If you're freezing after bulk fermentation (i.e. to pull out what you need over time to make different breads) I find to useful to divide the dough into smaller zip bags and press flat so they freeze/thaw faster. Once thawed, just recombine, shape and rise. If you're freezing finished loaves, freeze right after shaping, before the final rise. It will take longer to thaw, but should rise normally.

You can plan on the dough lasting up to 6mo, depending on how stinky your freezer is - it's the odors that affect the dough most.

Serious Sandwiches

How do you define a sandwich, though? Bread + fillings? Do lobster rolls count? Calzones - or do they go with pizza? I consider tacos a sandwich of a different stripe, considering there are more taco shops than delis in my neck of the woods; what about them?

The sandwich tag is just fine for me.

Bread Technique: Folding the Dough

I should also add that "folding" the dough is just another, gentler way of "punching down" between rises or just before shaping. With wetter doughs, this process preserves that open, airy structure that is their hallmark. Where a more uniform crumb is desired (e.g. sandwich loaf), you press out large air bubbles as you shape. In any case, folding or punching down steps perform the same basic process of developing structure. They just differ on when (or how often) you do them.

Bread Technique: Folding the Dough

It's because kneading high hydration doughs is actually much less efficient than kneading a stiffer sandwich type loaf. Even though the gluten forms in the wet, sticky mass, it's too loose to develop structure. The folding realigns the strands/sheets of gluten, much like folding a towel makes it sit up nice and puffy.

This Week in Pizza

@benlee

Thermal mass will affect how much heat capacity you have, but doesn't affect thermal conductivity, which is how fast that heat is transferred. In fact, stacking tiles puts a significant layer of air between them with a very low thermal conductivity.

I did some napkin math and determined that the heat capacity of the steel plate is around 3.55 kJ while that of sandstone/slate/limestone (approximating a standard ATK-recommended stone) is 4.50 kJ - on the same order of magnitude. That said, the thermal conductivity of steel is at least an order of magnitude higher than "stone".

So, the dough is receiving a higher wattage (heat per time) with a steel plate, even though it has less "thermal mass". If time weren't an issue, the stone material would have more heat to donate, but the pizza is generally cooked long before temperature of the pizza equilibrates with the stone.

I suppose the draw of using steel (or cast iron, for that matter) is that you increase your chances of a charred, crispy bottom before the rest of the pizza "sets" and cooks through. The top of the pizza is going to be cooked by convection and radiation and is unaffected by stone material.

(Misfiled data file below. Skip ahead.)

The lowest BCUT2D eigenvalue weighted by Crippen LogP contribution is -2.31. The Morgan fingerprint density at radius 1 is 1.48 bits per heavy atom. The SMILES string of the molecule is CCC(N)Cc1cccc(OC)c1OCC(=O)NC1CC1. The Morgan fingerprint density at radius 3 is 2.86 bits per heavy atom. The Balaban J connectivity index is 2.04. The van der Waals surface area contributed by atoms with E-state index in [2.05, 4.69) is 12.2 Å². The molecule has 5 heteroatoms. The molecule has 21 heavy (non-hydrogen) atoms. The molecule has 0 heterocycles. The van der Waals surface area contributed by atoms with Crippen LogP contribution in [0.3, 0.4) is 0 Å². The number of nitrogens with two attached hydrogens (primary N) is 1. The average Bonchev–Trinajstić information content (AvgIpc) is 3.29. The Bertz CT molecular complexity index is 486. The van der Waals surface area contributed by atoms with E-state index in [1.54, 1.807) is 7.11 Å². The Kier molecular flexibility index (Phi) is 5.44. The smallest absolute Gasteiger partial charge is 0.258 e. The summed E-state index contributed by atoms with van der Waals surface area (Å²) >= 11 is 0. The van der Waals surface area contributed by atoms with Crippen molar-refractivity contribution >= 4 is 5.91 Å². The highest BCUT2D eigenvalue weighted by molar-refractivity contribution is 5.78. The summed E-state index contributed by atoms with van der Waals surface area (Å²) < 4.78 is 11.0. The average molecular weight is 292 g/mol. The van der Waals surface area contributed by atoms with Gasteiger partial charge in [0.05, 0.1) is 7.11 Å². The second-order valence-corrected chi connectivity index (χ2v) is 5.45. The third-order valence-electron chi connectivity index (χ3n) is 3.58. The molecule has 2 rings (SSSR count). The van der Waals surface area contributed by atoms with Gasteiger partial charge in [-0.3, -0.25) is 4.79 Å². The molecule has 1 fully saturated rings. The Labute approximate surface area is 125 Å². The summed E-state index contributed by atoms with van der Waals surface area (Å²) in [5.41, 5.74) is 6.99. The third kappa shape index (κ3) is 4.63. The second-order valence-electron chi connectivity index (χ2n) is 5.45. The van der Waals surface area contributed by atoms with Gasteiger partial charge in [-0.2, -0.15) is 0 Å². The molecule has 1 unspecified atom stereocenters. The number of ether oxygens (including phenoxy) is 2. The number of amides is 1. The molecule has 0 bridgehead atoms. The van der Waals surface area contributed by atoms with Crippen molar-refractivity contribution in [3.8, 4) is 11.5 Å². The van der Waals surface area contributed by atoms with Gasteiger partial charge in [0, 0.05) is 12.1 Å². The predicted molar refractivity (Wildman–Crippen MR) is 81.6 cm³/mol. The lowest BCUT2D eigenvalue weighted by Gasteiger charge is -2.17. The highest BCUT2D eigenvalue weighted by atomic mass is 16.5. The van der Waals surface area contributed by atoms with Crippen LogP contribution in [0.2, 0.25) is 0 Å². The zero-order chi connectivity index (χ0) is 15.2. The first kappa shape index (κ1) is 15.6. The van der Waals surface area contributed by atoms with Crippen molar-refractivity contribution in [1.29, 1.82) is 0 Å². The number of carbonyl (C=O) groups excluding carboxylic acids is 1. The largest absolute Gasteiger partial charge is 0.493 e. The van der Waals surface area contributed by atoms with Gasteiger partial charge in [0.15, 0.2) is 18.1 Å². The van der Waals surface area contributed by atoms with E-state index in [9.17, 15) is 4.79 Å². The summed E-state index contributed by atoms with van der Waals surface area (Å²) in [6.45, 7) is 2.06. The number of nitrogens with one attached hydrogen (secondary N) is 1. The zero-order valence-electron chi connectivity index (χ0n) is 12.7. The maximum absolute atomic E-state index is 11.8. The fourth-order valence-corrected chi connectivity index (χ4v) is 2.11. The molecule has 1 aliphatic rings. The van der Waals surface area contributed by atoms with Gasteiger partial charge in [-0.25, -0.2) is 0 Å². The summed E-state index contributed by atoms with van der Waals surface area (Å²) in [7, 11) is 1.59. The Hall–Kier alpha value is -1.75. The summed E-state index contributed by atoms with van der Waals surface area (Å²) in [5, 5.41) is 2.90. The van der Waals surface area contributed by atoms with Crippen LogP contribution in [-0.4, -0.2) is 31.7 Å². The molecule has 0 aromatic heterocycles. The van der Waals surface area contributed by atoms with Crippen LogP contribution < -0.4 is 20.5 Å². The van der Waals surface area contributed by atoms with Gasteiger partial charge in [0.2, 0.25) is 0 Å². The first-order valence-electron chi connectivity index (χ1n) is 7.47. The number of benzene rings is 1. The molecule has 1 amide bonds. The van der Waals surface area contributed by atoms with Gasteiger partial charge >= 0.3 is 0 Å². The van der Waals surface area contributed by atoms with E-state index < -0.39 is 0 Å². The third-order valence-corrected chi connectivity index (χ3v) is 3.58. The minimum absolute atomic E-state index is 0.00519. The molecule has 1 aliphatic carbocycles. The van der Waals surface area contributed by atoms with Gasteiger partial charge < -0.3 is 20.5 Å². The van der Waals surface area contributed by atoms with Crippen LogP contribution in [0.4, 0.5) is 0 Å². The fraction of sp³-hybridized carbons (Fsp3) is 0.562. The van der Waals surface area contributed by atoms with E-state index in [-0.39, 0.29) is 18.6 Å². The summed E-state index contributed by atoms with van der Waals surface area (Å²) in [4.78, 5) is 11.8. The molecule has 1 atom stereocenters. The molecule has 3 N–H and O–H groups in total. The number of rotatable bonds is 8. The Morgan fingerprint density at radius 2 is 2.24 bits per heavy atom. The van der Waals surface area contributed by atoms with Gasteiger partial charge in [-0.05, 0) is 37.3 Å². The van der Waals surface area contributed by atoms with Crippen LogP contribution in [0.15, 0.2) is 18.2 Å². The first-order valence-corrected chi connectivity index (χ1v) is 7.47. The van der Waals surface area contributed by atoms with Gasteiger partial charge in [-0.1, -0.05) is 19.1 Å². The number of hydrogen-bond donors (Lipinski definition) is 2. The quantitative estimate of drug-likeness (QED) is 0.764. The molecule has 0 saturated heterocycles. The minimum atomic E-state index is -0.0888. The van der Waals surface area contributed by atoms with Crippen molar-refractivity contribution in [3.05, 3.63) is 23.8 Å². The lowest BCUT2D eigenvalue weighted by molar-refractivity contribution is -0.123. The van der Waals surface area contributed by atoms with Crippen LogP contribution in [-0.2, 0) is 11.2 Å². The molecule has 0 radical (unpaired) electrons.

Ultimately, a neapolitan oven takes advantage of the low thermal conductivity of stone to build much higher temperatures. At 700-800 degrees in an insulated oven, there's enough heat available that it really doesn't matter what material you cook it on.

Best and Fave ways to have Yukon Golds??

Oddly enough: mashed. I know starchy Idahos are traditional for light and fluffy mashed potatoes. But I like mine a bit more creamy and dense without using a ton of butter and cream. Waxier potatoes accomplish this, but you just have to be gentle working them.

Is there something I'm missing with the major coffee chains?

Honestly, I think Starbucks brews their drip coffee too hot, extracting too many bitter compounds. I absolutely love their "House" medium roast coffee. But when I get it at Starbucks, it comes out very bitter and I have to add half&half. When I buy it at the grocery store (whole bean) and brew it at proper temp (190-195F) with my aeropress or keurig, I drink it black and it tastes delicious.

20 posts on front page?

20 posts on the front page seem excessive. I'm not even through 10 before the navigation and etc. bits on the right side are exhausted. Perhaps making the pictures a bit smaller or limiting the front page to 10 or 15 posts will make it less of a scroll-fest?

Food Philosophies

Whether she intended or not, sharonrouco's thread inspired a few interesting points to think about. How we define our personal food philosophy depends a lot on our knowledge of food, it's production, distribution, consumption, and nutrition.

For example, we can define food philosophies in several different ways:

1. Biochemical - all food is made up of fats, sugars, proteins, water, and some modifications thereof; there really isn't much difference except in which iterations can be digested vs what can't.